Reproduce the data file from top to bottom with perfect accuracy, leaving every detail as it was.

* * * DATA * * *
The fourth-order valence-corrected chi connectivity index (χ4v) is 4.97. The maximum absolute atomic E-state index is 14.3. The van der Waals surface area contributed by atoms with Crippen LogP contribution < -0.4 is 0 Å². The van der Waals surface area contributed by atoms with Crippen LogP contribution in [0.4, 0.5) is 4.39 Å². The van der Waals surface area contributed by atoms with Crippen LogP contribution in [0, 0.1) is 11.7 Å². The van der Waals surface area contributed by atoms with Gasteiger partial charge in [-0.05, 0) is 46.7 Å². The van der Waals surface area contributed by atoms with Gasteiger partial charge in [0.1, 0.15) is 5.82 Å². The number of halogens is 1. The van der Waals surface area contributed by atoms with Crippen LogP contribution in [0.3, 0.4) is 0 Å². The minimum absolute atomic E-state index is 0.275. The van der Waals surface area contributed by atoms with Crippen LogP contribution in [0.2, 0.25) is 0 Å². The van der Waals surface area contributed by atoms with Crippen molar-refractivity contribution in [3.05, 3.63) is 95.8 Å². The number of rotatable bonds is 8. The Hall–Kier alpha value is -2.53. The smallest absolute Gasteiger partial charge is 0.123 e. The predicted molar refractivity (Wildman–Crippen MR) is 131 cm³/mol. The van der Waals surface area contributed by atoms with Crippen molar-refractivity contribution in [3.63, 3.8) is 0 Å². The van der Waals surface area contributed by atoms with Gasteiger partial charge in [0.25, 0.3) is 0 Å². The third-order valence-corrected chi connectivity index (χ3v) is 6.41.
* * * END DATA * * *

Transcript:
The fourth-order valence-corrected chi connectivity index (χ4v) is 4.97. The maximum absolute atomic E-state index is 14.3. The van der Waals surface area contributed by atoms with Crippen LogP contribution < -0.4 is 0 Å². The van der Waals surface area contributed by atoms with Crippen LogP contribution in [0.4, 0.5) is 4.39 Å². The van der Waals surface area contributed by atoms with Crippen LogP contribution in [0, 0.1) is 11.7 Å². The van der Waals surface area contributed by atoms with Gasteiger partial charge in [-0.05, 0) is 46.7 Å². The van der Waals surface area contributed by atoms with Gasteiger partial charge in [0.1, 0.15) is 5.82 Å². The number of halogens is 1. The van der Waals surface area contributed by atoms with Crippen LogP contribution in [0.3, 0.4) is 0 Å². The minimum absolute atomic E-state index is 0.275. The van der Waals surface area contributed by atoms with Crippen LogP contribution in [0.2, 0.25) is 0 Å². The van der Waals surface area contributed by atoms with Crippen molar-refractivity contribution in [3.05, 3.63) is 95.8 Å². The number of rotatable bonds is 8. The Hall–Kier alpha value is -2.53. The smallest absolute Gasteiger partial charge is 0.123 e. The predicted molar refractivity (Wildman–Crippen MR) is 131 cm³/mol. The van der Waals surface area contributed by atoms with Crippen molar-refractivity contribution in [3.63, 3.8) is 0 Å². The van der Waals surface area contributed by atoms with Gasteiger partial charge in [0.25, 0.3) is 0 Å². The third-order valence-corrected chi connectivity index (χ3v) is 6.41.